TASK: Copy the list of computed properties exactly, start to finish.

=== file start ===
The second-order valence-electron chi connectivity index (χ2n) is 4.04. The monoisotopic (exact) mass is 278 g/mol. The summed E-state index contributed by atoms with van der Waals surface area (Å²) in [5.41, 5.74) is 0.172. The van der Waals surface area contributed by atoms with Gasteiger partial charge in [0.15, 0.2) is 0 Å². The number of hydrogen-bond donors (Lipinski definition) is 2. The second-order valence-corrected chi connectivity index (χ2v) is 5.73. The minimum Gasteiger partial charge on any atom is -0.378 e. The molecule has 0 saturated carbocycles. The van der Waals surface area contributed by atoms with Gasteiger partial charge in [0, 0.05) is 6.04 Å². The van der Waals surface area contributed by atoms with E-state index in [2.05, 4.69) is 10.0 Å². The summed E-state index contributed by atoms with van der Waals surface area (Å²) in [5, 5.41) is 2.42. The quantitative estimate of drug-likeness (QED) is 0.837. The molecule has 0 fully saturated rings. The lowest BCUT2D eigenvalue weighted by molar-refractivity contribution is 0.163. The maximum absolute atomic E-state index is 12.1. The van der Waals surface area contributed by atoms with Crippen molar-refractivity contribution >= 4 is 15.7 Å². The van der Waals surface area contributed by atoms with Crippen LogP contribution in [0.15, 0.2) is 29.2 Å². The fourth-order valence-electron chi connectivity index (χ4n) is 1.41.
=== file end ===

The second-order valence-electron chi connectivity index (χ2n) is 4.04. The monoisotopic (exact) mass is 278 g/mol. The summed E-state index contributed by atoms with van der Waals surface area (Å²) in [5.41, 5.74) is 0.172. The van der Waals surface area contributed by atoms with Gasteiger partial charge in [0.15, 0.2) is 0 Å². The number of hydrogen-bond donors (Lipinski definition) is 2. The second-order valence-corrected chi connectivity index (χ2v) is 5.73. The minimum Gasteiger partial charge on any atom is -0.378 e. The molecule has 0 saturated carbocycles. The van der Waals surface area contributed by atoms with Gasteiger partial charge in [0, 0.05) is 6.04 Å². The van der Waals surface area contributed by atoms with E-state index in [2.05, 4.69) is 10.0 Å². The summed E-state index contributed by atoms with van der Waals surface area (Å²) in [5, 5.41) is 2.42. The quantitative estimate of drug-likeness (QED) is 0.837. The molecule has 0 fully saturated rings. The lowest BCUT2D eigenvalue weighted by molar-refractivity contribution is 0.163. The maximum absolute atomic E-state index is 12.1. The van der Waals surface area contributed by atoms with Crippen molar-refractivity contribution >= 4 is 15.7 Å². The van der Waals surface area contributed by atoms with Crippen LogP contribution in [0.15, 0.2) is 29.2 Å². The fourth-order valence-electron chi connectivity index (χ4n) is 1.41.